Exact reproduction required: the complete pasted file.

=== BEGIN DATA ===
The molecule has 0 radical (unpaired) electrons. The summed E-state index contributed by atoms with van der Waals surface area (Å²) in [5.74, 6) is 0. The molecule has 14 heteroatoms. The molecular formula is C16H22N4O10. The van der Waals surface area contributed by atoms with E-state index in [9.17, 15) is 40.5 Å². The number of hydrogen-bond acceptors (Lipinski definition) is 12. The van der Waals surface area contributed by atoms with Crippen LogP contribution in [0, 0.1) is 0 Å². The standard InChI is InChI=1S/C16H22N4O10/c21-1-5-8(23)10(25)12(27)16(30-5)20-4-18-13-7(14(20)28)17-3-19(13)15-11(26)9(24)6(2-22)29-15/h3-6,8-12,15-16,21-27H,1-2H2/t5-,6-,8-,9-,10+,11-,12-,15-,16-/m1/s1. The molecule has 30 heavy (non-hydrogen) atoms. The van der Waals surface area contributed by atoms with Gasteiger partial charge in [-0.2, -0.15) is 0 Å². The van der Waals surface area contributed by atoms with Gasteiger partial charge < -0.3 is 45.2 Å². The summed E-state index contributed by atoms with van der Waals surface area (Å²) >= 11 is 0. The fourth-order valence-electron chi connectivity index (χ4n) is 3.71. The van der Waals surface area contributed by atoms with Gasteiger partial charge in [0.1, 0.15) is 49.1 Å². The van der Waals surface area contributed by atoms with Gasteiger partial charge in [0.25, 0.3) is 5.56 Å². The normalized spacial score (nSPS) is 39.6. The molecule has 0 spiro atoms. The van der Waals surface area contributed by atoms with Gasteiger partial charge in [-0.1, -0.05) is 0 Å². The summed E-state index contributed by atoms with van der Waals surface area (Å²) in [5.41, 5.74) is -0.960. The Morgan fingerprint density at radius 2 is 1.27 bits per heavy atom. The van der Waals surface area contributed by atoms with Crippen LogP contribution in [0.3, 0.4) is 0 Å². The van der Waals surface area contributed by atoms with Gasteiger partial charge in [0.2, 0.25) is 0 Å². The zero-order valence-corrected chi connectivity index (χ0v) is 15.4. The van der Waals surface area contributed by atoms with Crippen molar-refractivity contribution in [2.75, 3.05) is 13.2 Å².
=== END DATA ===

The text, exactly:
The molecule has 0 radical (unpaired) electrons. The summed E-state index contributed by atoms with van der Waals surface area (Å²) in [5.74, 6) is 0. The molecule has 14 heteroatoms. The molecular formula is C16H22N4O10. The van der Waals surface area contributed by atoms with E-state index in [9.17, 15) is 40.5 Å². The number of hydrogen-bond acceptors (Lipinski definition) is 12. The van der Waals surface area contributed by atoms with Crippen LogP contribution in [0, 0.1) is 0 Å². The standard InChI is InChI=1S/C16H22N4O10/c21-1-5-8(23)10(25)12(27)16(30-5)20-4-18-13-7(14(20)28)17-3-19(13)15-11(26)9(24)6(2-22)29-15/h3-6,8-12,15-16,21-27H,1-2H2/t5-,6-,8-,9-,10+,11-,12-,15-,16-/m1/s1. The molecule has 30 heavy (non-hydrogen) atoms. The van der Waals surface area contributed by atoms with Gasteiger partial charge in [-0.2, -0.15) is 0 Å². The van der Waals surface area contributed by atoms with Gasteiger partial charge < -0.3 is 45.2 Å². The summed E-state index contributed by atoms with van der Waals surface area (Å²) >= 11 is 0. The fourth-order valence-electron chi connectivity index (χ4n) is 3.71. The van der Waals surface area contributed by atoms with Gasteiger partial charge in [0.1, 0.15) is 49.1 Å². The van der Waals surface area contributed by atoms with Gasteiger partial charge in [0.25, 0.3) is 5.56 Å². The normalized spacial score (nSPS) is 39.6. The molecule has 0 spiro atoms. The van der Waals surface area contributed by atoms with Gasteiger partial charge in [-0.1, -0.05) is 0 Å². The summed E-state index contributed by atoms with van der Waals surface area (Å²) in [5.41, 5.74) is -0.960. The Morgan fingerprint density at radius 2 is 1.27 bits per heavy atom. The van der Waals surface area contributed by atoms with Crippen LogP contribution in [0.3, 0.4) is 0 Å². The van der Waals surface area contributed by atoms with Gasteiger partial charge in [0.2, 0.25) is 0 Å². The zero-order valence-corrected chi connectivity index (χ0v) is 15.4. The van der Waals surface area contributed by atoms with Crippen molar-refractivity contribution in [2.75, 3.05) is 13.2 Å².